Thursday, 23 June 2016
4. To ask the Minister for Finance if he will assist registered farm contractors by introducing accelerated investment allowances to allow them to invest in high-capital-cost machinery, as occurs in the United Kingdom (details supplied); and if he will make a statement on the matter. [17492/16]
As the Minister knows, farm contracting is a very expensive business and the cost of equipment is enormous. Farmers need this equipment to deal with climatic conditions. Farmers want to get silage and harvesting done very fast. Other countries have special credit allowances. I have supplied the details of the situation in England to the Minister. It is to be hoped the Minister could consider introducing such a scheme for registered farm contractors in Ireland.
A comprehensive review of tax matters pertaining to the farming sector was announced in budget 2014 as a joint initiative between the Departments of Finance and Agriculture, Food and the Marine. The purpose of the review was to analyse the benefits of the various tax measures to the agricultural sector and the wider economy versus the costs to ensure tax policy aligned with the objectives set out in Food Harvest 2020.
The review focused on three key policy objectives for agri-taxation policy, including increasing mobility and productive use of land, assisting succession, and complementing wider agricultural policies and schemes through actions such as supporting investment to enhance competitiveness and environmental sustainability, alternative farming models such as farm partnership and the responses to increasing income volatility. Following this review, a significant number of measures were introduced, retained or refocused in the last two Finance Acts to assist with succession and support young trained farmers. These include, but are not limited to, targeting of capital acquisitions tax relief for agricultural property to ensure it is used by active farmers; broadening the capital gains tax requirement relief so that, for example, individuals can now lease out land for up to 25 years prior to disposal and still be eligible for CGT retirement relief; extending duty relief for non-residential land transfers between certain close relatives; extending general stock relief, stock relief for certain young trained farmers and stock relief for registered farm partnerships; and extending the stamp duty exemption for young trained farmers.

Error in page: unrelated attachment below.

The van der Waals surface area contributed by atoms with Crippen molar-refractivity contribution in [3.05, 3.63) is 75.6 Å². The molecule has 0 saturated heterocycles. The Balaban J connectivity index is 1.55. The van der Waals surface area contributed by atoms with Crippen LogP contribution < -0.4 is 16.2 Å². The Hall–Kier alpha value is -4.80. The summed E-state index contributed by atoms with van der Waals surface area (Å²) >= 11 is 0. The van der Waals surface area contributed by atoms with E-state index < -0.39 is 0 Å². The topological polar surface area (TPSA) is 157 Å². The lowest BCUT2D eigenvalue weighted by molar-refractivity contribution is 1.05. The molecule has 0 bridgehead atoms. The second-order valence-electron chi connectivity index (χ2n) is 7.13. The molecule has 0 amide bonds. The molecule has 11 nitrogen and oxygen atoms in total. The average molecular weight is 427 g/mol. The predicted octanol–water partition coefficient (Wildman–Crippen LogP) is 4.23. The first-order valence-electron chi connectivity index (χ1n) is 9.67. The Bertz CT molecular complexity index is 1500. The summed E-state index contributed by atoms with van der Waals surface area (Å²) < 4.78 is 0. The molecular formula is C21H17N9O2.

In addition, a new succession transfer partnership proposal was introduced in the Finance Act 2015, which is subject to State aid approval. There were a number of suggestions during the review regarding widening and accelerating capital allowances, but the review highlighted that capital allowances are the most costly to the Exchequer of any of the agri-tax measures.
As the Minister knows, the agricultural industry and exports are vital, and good harvesting, crop management and environmental issues are important. My proposal is aimed specifically at assisting registered farm contractors in Ireland. I must declare that I am a member of its representative body. I ask the Minister to introduce measures to assist them in the purchase of large machinery, which is computerised and extremely costly. Some tractors cost €150,000 and implements could cost the same. Combine and silage harvesters cost €750,000.
The UK has special incentives to assist farm contractors with tax breaks and low finances. I ask the Minister consider such a proposal. It has nothing to do with the handover or use of land. My question refers specifically to registered farm contractors who operate above board, are represented by their association and are recognised throughout Europe. They are members of European associations.
The Deputy's question referenced a review. The UK does not currently offer a capital allowance measure targeted at the agricultural sector. However, farmers can qualify for the annual investment allowance, which permits 100% first-year allowances on certain business, plant and machinery expenditure which would apply to general businesses. Interestingly, the IFA and the Department of Agriculture, Food and the Marine, when a full review of all of the agri-sector tax reliefs was done, did not recommend anything along these lines. I will refer the Deputy's question to the tax section of my Department and get a view from it in advance of the next finance Bill.
The IFA is not the Department of Agriculture, Food and the Marine and does not represent contractors. They might not want this. The IFA is a very powerful lobby group, which I support - it lobbied this week. I am referring to a specific national organisation representing hundreds of contractors who are registered, pay their taxes and employ people. We could not deliver our agri-industry without them. They are a vital cog in the wheel. The IFA does not want to know about them. We had issues with the IFA. It wants complete control. This matter is nothing to do with the IFA. Farm contractors have a separate, established, registered and recognised organisation in Ireland. The machinery costs an enormous amount of money. I appreciate that the Minister said the IFA did not recommend tax measures. We need specific incentives to help farm contractors. The IFA controls a lot, but it does not control everything.
The Deputy's suggestion seems to be that for one sector of the economy there would be an accelerated capital allowance in respect of machinery which would amount to 100% in the first year. The practice across taxation is that costs such as this are written off over a period of years, as I understand it. We will examine the issue. It would be out of line with the practice.